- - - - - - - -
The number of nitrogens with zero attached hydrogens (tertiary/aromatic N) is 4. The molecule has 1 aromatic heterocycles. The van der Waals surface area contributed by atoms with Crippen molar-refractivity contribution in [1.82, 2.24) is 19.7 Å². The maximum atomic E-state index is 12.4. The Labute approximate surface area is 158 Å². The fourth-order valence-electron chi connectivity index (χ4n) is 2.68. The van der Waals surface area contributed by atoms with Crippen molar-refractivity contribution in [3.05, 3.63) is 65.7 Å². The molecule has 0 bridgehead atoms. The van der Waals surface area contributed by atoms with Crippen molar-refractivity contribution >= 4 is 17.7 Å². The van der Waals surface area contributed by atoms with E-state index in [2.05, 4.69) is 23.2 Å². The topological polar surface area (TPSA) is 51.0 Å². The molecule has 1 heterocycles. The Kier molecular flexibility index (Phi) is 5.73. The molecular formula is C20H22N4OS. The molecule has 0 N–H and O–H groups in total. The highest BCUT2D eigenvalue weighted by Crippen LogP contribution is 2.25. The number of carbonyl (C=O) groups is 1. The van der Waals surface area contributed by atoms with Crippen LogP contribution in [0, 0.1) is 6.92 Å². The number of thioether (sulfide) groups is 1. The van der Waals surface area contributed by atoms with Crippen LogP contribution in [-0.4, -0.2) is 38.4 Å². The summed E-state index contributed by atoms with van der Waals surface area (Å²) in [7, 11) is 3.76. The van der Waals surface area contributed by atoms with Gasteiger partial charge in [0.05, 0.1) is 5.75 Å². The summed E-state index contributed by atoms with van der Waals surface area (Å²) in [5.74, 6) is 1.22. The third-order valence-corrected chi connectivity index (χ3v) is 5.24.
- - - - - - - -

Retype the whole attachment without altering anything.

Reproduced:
The number of nitrogens with zero attached hydrogens (tertiary/aromatic N) is 4. The molecule has 1 aromatic heterocycles. The van der Waals surface area contributed by atoms with Crippen molar-refractivity contribution in [1.82, 2.24) is 19.7 Å². The maximum atomic E-state index is 12.4. The Labute approximate surface area is 158 Å². The fourth-order valence-electron chi connectivity index (χ4n) is 2.68. The van der Waals surface area contributed by atoms with Crippen molar-refractivity contribution in [3.05, 3.63) is 65.7 Å². The molecule has 0 bridgehead atoms. The van der Waals surface area contributed by atoms with Crippen molar-refractivity contribution >= 4 is 17.7 Å². The van der Waals surface area contributed by atoms with E-state index in [2.05, 4.69) is 23.2 Å². The topological polar surface area (TPSA) is 51.0 Å². The molecule has 1 heterocycles. The Kier molecular flexibility index (Phi) is 5.73. The molecular formula is C20H22N4OS. The molecule has 0 N–H and O–H groups in total. The highest BCUT2D eigenvalue weighted by Crippen LogP contribution is 2.25. The number of carbonyl (C=O) groups is 1. The van der Waals surface area contributed by atoms with Crippen LogP contribution in [0, 0.1) is 6.92 Å². The number of thioether (sulfide) groups is 1. The van der Waals surface area contributed by atoms with Crippen LogP contribution in [-0.4, -0.2) is 38.4 Å². The summed E-state index contributed by atoms with van der Waals surface area (Å²) in [7, 11) is 3.76. The van der Waals surface area contributed by atoms with Gasteiger partial charge in [0.05, 0.1) is 5.75 Å². The summed E-state index contributed by atoms with van der Waals surface area (Å²) in [5.74, 6) is 1.22. The third-order valence-corrected chi connectivity index (χ3v) is 5.24.